In reality – the one thing I put into practice right away was Jen’s Magic Chocolate Chip Cookie recipe, which has earned its place as a permanent favorite with my boys. As for the rest? I’ve navigated some big changes this year – so I’ve just been getting around to revisiting those Care & Keeping ideas in the last couple of months. In addition to the original guidelines that included eating right and getting enough rest (something I’m still working on!), I’ve created some of my own Care & Keeping practices that are keeping me balanced as I move forward as an artist.:

  1. Good Lip Balm & Hand Lotion :: I find few things to be as distracting as chapped lips & dry hands. My lip balm favorites are Dr. Hauschka Lip Care Stick with Burt’s Bees Lip Shimmers coming in as a close 2nd. For the hands Aveda Hand Relief is my go to product. Nourished lips & hands make for a happy artist.

  2. Music :: I love to sing. Granted – I’m usually singing in the car by myself, but no matter what the genre (I’ve had a “Best of the 80’s” CD on heavy rotation lately), I find that singing makes me happy. I believe that listening to music you love - whether or not you choose to sing along with it - is key to staying alive creatively. (See Eileen's Creative Jam playlist below.)

  3. Intention :: In the last month I have been actively living an intentional lifestyle. (Another idea I thought sounded good for years, but had no idea how to actually put it into effect.) I have taken a closer look at how I treat my body and what I put into it, how I spend my time and with whom I spend it. Making room for what I want in my life, and moving away from choices that weren’t working for me has created more energy and joy – such a simple idea with mind-boggling results! (Tip: Write everything down.)

  4. Gratitude :: I have found that in times of self-doubt, sadness and exhaustion that gratitude always brings me back to a calm, confident & happy state . . . a place I like to call Home.

 Care & Keeping is vital to my well-being and success – not only creatively, but as a mother/friend/co-worker as well. And while I’m still a work in progress in terms of practicing it, I can say without a doubt that it’s worth every effort.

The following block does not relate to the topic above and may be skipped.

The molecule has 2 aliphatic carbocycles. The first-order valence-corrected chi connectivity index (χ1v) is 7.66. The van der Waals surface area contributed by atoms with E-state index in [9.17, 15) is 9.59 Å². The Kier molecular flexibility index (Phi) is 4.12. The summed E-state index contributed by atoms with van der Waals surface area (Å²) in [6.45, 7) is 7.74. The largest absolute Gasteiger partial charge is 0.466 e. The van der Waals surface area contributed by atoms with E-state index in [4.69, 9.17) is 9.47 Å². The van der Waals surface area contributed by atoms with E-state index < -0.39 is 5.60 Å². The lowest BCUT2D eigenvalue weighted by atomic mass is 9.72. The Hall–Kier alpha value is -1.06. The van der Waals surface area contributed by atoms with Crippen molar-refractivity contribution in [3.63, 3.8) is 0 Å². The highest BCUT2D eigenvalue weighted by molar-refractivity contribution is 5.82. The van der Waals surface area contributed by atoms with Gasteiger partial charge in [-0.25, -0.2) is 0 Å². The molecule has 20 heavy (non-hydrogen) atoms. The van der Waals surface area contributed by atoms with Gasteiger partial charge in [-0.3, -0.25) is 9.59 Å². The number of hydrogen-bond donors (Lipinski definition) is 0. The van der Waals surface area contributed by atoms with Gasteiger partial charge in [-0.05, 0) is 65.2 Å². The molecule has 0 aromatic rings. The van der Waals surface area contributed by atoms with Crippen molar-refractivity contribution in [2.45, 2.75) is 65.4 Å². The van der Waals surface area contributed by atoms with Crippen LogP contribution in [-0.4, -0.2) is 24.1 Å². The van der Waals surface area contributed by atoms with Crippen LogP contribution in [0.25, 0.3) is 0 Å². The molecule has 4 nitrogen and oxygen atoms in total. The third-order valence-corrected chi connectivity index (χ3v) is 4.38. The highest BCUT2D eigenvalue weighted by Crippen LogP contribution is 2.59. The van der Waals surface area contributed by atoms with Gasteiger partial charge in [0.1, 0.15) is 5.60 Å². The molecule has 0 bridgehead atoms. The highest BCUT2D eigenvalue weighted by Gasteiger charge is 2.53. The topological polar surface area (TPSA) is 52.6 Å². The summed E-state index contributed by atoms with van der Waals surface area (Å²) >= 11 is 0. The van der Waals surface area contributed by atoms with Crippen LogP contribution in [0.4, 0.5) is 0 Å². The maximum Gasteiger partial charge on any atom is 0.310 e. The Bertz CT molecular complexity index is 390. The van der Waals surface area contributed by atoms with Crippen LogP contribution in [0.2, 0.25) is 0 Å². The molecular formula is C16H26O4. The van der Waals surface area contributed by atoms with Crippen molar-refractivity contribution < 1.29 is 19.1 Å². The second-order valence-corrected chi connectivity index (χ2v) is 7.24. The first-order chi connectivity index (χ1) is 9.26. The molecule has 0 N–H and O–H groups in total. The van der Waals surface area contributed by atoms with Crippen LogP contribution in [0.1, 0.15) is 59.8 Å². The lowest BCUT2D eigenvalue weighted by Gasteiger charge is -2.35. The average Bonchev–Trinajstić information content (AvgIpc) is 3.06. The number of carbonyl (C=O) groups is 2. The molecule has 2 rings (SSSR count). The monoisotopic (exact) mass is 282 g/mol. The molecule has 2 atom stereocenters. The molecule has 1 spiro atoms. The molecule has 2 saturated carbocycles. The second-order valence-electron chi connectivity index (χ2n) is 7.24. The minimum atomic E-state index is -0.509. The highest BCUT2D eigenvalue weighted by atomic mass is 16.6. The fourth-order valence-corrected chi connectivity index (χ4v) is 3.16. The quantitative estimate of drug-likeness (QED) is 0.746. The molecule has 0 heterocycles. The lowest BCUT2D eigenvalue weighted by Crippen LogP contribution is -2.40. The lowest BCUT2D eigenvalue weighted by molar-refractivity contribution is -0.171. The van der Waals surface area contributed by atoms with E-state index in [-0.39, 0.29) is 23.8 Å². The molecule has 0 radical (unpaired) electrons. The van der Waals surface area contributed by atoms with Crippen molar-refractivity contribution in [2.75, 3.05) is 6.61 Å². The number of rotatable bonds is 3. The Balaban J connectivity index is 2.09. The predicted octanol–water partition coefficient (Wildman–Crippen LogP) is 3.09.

Eileen Nishi is a global "waker" in the making, enlivening and inspiring others through her many roles as an insightful photographer, mixed-media artist, loyal friend and devoted baseball mama.

 


Bonus: Want a peek at what's on Eileen's Creative Jam playlist? Here ya go:

The Care and Keeping of Karen Delaney

Photo by Karen Delaney, deldino.blogspot.com 

 

 

 

"One of my favorite self care moves is sitting down with some hot tea poured into a favorite mug while wearing a pair of knitted gloves that a loved one made for me."

 

 

 

 

 

 

We're kicking off a Week of Care and Keeping in celebration of The Care and Keeping of Creative Souls: A Manual, which hits the postal system on Friday, 11.25.11. I invited a few of the creative souls who pioneered this conversation with me in live workshops (and first edition manuals) to share some of their experiences, as well as some of their own Care and Keeping moves. Today we have with us the fabulous Karen Delaney:

When I first heard Jen Lee was doing a Care and Keeping of the Creative Soul class at Squam Art Workshops in 2010 my first thought was, What kind of class is this? It didn't sound like I would learn any "art" techniques or walk away with a piece of work I created.  It only took a moment longer for that deeper voice inside to say, YES, you need this class. This was the voice of my intuition, my gut, the part of me that really knows what's needed and when I listen I end up right where I am supposed to be. In this case it was Jen Lee's class.
  
I walked away from that class with more than I could have imagined--most importantly the permission to stop whatever you are doing and take a breath, to tend to youself and your needs, to re-fill your well.  If you are not coming from a full place when giving or creating you can become depleted very quickly. This was just what I needed to hear as I was currently in a place where I had given so much and was in real need of re-filling my well.